“I embrace it. I think it’s wonderful,” Bernstein said. “I’m not sure what his motivation is or what drew him to this issue, but I think it’s had a lasting effect on him.”

Strengthening ties

South Carolina had one of the largest Jewish populations in the country during the early 1800s, and Charleston, as a large Southern port city, was the site of one of the earliest Jewish congregations in the nation.

Data put together by Brandeis University shows that most of South Carolina’s Jewish population — around 10,700 of the state’s total 21,300 adults — live in Charleston or along other parts of the coast, like Clemmons’ district in the Grand Strand. About 40 percent of South Carolina's Jewish population identify as Democrats, while less than 25 percent consider themselves Republicans, according to the data.

Jewish and Israel issues may be a recurring theme in Clemmons' work, but he’s also worked on other issues, including tourism development and Interstate 73, a pair of vital issues along the Grand Strand.

Brad Dean, chief executive of the Myrtle Beach Area Chamber of Commerce and a longtime friend of Clemmons, said he knows him first as a pro-business Republican. Clemmons is currently a state chair with the American Legislative Exchange Council, a pro-industry group that pushes legislation around the country.

Clemmons has found himself at the center of major debates on other issues, ranging from the state's voter identification law, which ultimately wound up in federal court, to pro-gun bills that sought to protect people's weapons from debt collectors during bankruptcy and mandate three weeks of instruction on the Second Amendment in South Carolina schools.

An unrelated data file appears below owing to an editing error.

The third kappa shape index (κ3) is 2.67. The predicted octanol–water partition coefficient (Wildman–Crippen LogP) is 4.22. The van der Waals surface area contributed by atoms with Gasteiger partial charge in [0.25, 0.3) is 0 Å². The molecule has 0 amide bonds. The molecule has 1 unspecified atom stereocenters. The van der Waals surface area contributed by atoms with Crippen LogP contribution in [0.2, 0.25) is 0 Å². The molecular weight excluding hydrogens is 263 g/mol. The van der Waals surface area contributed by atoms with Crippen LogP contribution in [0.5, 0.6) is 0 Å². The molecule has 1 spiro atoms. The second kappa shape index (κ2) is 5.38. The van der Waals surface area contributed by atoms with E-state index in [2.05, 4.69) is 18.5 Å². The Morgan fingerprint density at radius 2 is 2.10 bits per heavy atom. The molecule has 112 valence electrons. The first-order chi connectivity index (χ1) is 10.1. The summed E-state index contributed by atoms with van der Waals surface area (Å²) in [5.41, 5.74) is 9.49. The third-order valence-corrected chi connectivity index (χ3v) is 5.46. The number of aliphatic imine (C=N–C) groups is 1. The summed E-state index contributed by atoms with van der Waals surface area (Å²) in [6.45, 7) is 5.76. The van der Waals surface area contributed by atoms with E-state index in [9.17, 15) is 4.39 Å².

But it's pro-Israel work that has made the biggest mark.

His anti-boycott bill could be law in half the states in the country by the end of the year, including Texas, Arkansas and North Carolina, which are currently considering the measure. Clemmons is already considering new legislation that would expand the law by making it illegal for state investments or retirement funds to be spent on companies going along with the boycott efforts.

Stories about the Palmetto State lawmaker have been published in The Jerusalem Post. He’s become involved with groups like the Israeli-based Yesha Council, an organization that represents Jewish settlement movement.

Earlier this year, Clemmons was invited to a pizza parlor in Jerusalem, where the owners were hanging one of the “South Carolina Stands with Israel” license plates that he got passed in the Legislature. 

"When Allen goes to Israel," Sabag said "everybody wants to meet with him." 

Follow Andrew Brown on Twitter @andy_ed_brown.